Greater Yellowlegs (Tringa melanoleuca) photos by Larry Jordan
Shorebirds. Why are they seemingly so difficult to identify? One obvious reason is that most have plumage variations between their breeding plumage and non-breeding plumage. Plus many sandpipers plumages are very similar.
Take the Greater Yellowlegs (Tringa melanoleuca) for example (click on photos for full sized images).
You would think that those bright yellow legs would set it apart from other shorebirds and to some extent, it does. But then you have the Lesser Yellowlegs (Tringa flavipes). Photo by my friend Gail.
Of course the books tell you that the Greater Yellowlegs has a longer bill in proportion to its head, its bill is slightly upturned and is paler at its base. The Lesser Yellowlegs’ bill is shorter, slimmer, all dark and straight.
I actually find that a pretty good way to make the identification a bit easier. I must say, however, that geography can play a role also. Take a look at these range maps for the two species.
If you live north of the San Francisco Bay area in California like I do, or north of Delaware on the east coast, you would most likely be looking at a Greater Yellowlegs.
I photographed this bird at Arcata Marsh, far north of the Lesser Yellowlegs’ normal range.
If you follow the advice of O’Brien, Crossley and Karlson in “The Shorebird Guide1” you should base your identification “first and foremost on relative size, behavior, and voice” rather than plumage. They go on to state that “all these characteristics are far less variable than plumage details and are therefore an easier, more reliable starting point for identification.”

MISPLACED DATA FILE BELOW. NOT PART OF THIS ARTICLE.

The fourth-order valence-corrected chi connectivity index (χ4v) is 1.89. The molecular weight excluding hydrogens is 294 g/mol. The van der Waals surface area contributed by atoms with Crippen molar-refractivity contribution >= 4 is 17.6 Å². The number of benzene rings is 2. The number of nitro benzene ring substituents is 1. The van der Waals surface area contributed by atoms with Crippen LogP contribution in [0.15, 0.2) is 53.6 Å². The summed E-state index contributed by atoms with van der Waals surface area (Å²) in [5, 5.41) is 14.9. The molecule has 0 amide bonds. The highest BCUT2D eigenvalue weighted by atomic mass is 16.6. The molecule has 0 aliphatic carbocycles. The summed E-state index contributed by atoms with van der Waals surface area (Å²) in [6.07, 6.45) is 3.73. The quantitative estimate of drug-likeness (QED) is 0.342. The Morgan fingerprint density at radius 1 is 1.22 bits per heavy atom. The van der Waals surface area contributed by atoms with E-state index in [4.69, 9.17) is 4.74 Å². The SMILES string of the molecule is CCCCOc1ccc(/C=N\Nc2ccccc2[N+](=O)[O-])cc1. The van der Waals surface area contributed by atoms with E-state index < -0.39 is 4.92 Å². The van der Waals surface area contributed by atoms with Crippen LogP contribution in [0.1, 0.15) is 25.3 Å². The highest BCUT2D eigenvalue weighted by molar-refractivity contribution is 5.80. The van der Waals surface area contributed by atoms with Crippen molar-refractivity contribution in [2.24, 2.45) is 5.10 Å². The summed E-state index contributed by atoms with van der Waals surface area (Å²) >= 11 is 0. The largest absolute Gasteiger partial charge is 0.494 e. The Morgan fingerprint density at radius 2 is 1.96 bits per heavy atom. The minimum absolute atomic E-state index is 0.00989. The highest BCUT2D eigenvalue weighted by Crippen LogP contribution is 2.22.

Once you hear the calls of these two species, you will have no problem telling them apart. Listen to these recordings from Xeno-canto:
Greater Yellowlegs by Andrew Spencer
Lesser Yellowlegs by Allen T. Chartier
Watching these shorebirds preening after taking a bath was pretty interesting…
but I also had the opportunity to video a Greater Yellowlegs taking a full on bath.
And, just in case you were curious about the breeding plumage of the Greater Yellowlegs, I have a photo from last April taken at Clover Creek Preserve in Redding, California.
References: 1O’Brien, M., Crossley, R., and Karlson, K. (2006). The Shorebird Guide, Houghton Mifflin Company, New York, New York
Lovely & informative post Larry!
@Mia thank you very much! It was nice watching them bathing, preening and relaxing in the sun. I do still have problems telling shorebirds apart 😉
Interesting article Larry. The first photo looks very much like the Greenshanks we get in non-breeding plumage down here in South Africa. Another possible to add to the nightmare that is shorebirds!
@Gareth the pitfalls of identifying shorebirds seem to be many. Luckily they don’t have as many plumage transitions as the gulls! Can you imagine?
Talk about superb lighting! Some great shots there.
@Patrick thanks! It’s hard to beat early morning sunshine!